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Vocabulary Word

Word: tact

Definition: skill or sensitivity in dealing with people without causing offence


Sentences Containing 'tact'

"He displayed tact and diplomacy in the interests of cricket, and wherever they went his colleagues were welcomed and liked."
All the while, romance is not involved, so these gentlemen must have their wits and tact about them.
Dr. Laws advised Sharpe to be cautious and to manage the transfer of power with tact and dignity.
During the Second World War, he was promoted to Major General. In April 1943, Foster was enlisted by Prime Minister Mackenzie King to serve as Commissioner of Defense Projects in Canada's northwest. King described him in his diary as "A very fine fellow with lots of tact. I think he will be an ideal man for the position; also an ex-President of the war veterans.
His views are presented scientifically in his "Evangelisch-protestantische Dogmatik" (1826; 6th edition, 1870), the value of which "lies partly in the full and judiciously chosen historical materials prefixed to each dogma, and partly in the skill, caution and tact with which the permanent religious significance of various dogmas is discussed" (Otto Pfleiderer).
In his moderator's year, he was much occupied throughout Scotland, reopening churches, introducing organs, and so on, showing everywhere unfailing tact, urbanity, and sincerity.
In the following year he was appointed by the Melbourne administration to the governorship of Jamaica, where the difficulties created by the recent passing of the Negro Emancipation Act had called for a high degree of tact and ability.
In the gubernatorial race he was excoriated as an unrepentant Democratic copperhead: Had he maintained his resolution to accept no political nomination, the memory of his attitude from 1860 to 1865 might have quite died; but the Democratic nomination and his speech of acceptance, in which, with surprising want of tact, he aired afresh his old hatred of the African and attacked the Southern Republicans, white and black, with a virulence which few Southern Democrats could equal … have brought it into strong prominence.
In this post his tact and diplomatic ability were put to a severe test in the preservation of harmony between the two dukes.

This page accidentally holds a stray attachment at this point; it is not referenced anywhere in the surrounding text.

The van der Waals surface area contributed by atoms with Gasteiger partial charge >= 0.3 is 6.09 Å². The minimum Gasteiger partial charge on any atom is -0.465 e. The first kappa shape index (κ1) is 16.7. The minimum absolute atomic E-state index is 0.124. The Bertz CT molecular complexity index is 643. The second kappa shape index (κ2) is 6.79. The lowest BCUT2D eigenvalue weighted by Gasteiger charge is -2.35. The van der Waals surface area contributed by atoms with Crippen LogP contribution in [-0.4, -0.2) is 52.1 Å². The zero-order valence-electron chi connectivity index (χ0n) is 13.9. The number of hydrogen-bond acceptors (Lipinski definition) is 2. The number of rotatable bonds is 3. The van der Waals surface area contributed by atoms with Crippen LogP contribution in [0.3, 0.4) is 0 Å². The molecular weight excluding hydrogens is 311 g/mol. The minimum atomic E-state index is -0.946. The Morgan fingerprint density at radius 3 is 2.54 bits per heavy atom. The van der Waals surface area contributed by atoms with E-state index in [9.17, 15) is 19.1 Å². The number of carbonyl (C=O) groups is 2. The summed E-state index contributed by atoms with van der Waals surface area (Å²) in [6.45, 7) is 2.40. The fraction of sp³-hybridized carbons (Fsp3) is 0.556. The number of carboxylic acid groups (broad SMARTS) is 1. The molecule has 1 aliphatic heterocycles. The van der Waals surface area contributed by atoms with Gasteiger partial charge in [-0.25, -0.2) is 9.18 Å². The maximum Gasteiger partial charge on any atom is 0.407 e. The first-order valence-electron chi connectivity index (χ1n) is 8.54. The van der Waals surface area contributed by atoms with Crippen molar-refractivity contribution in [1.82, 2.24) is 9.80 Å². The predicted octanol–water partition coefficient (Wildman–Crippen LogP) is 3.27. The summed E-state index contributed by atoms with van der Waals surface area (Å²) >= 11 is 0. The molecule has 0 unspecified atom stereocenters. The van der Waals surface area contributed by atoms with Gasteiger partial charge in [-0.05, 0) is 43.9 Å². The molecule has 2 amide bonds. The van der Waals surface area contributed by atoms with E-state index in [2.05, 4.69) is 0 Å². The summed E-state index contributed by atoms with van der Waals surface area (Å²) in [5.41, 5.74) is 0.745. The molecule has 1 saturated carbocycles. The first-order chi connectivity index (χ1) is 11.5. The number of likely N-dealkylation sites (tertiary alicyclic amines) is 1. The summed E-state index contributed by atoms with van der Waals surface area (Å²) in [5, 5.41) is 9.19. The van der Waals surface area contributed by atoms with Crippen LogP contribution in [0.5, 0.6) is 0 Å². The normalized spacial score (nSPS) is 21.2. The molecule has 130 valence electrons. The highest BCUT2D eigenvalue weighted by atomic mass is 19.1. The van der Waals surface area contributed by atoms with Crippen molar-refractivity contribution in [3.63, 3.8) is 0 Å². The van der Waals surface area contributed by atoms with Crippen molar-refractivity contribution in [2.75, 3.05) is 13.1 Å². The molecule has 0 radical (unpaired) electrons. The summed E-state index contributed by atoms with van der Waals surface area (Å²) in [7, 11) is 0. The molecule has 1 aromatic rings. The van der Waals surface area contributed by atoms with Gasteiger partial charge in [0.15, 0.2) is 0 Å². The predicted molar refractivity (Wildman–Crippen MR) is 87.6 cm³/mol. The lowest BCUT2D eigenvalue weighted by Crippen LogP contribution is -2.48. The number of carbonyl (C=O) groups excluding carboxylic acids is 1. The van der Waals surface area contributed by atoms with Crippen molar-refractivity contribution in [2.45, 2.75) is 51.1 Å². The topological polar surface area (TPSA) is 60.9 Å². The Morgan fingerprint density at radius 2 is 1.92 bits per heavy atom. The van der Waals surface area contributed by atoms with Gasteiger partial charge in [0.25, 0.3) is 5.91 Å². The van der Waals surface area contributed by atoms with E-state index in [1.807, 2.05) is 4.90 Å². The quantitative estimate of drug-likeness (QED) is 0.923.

Never mind your having no enjoyment of women's society, nor understanding of it, nor tact for it.
She is the patron of TACT, the UK's largest fostering and adoption charity,and an Ambassador of both the charities Rays of Sunshine and the Princes' Trust. In summer 2012, she was made the Ambassador of the National Careers Service launching the service with Skills Minister John Hayes.
The offender needs pity, not wrath; those who must needs be corrected, should be treated with tact and gentleness; and one must be always ready to learn better.
The show seemed intended to capitalize on the audience of "", another DIC series by having a real-world teenager lead a team of video game heroes, but took the opposite tact by having the game characters come to the real world.
There is hardly any doubt that the remarkable success of this modest beginning was dependent upon the admirable personality of the late organizer, who recognized the individual features with unusual tact and acumen.
You've got to have some tact. Anybody can write, 'We'll put a boot in your ass' ...

More Vocab Words

::: motley - multi-colored (as of a garment worn by a jester); mixed; heterogeneous; CF. jester: one who jests (as a paid fool at medieval courts)
::: fracas - brawl(noisy quarrel or fight) in which a number of people take part; melee
::: impermeable - impervious; not permitting passage through its substance; impossible to permeate
::: antiquated - obsolete; old-fashioned; outdated
::: apparition - ghost; phantom
::: ordination - ceremony conferring holy orders; ceremony of ordaining a priest
::: nadir - lowest point; point on the celestial sphere diametrically opposite the zenith
::: cogitate - think over; ponder
::: precedent - preceding (in time, rank, etc.)
::: abject - (of a condition) wretched; as low as possible; lacking pride; very humble; showing lack of self-respect; Ex. abject apology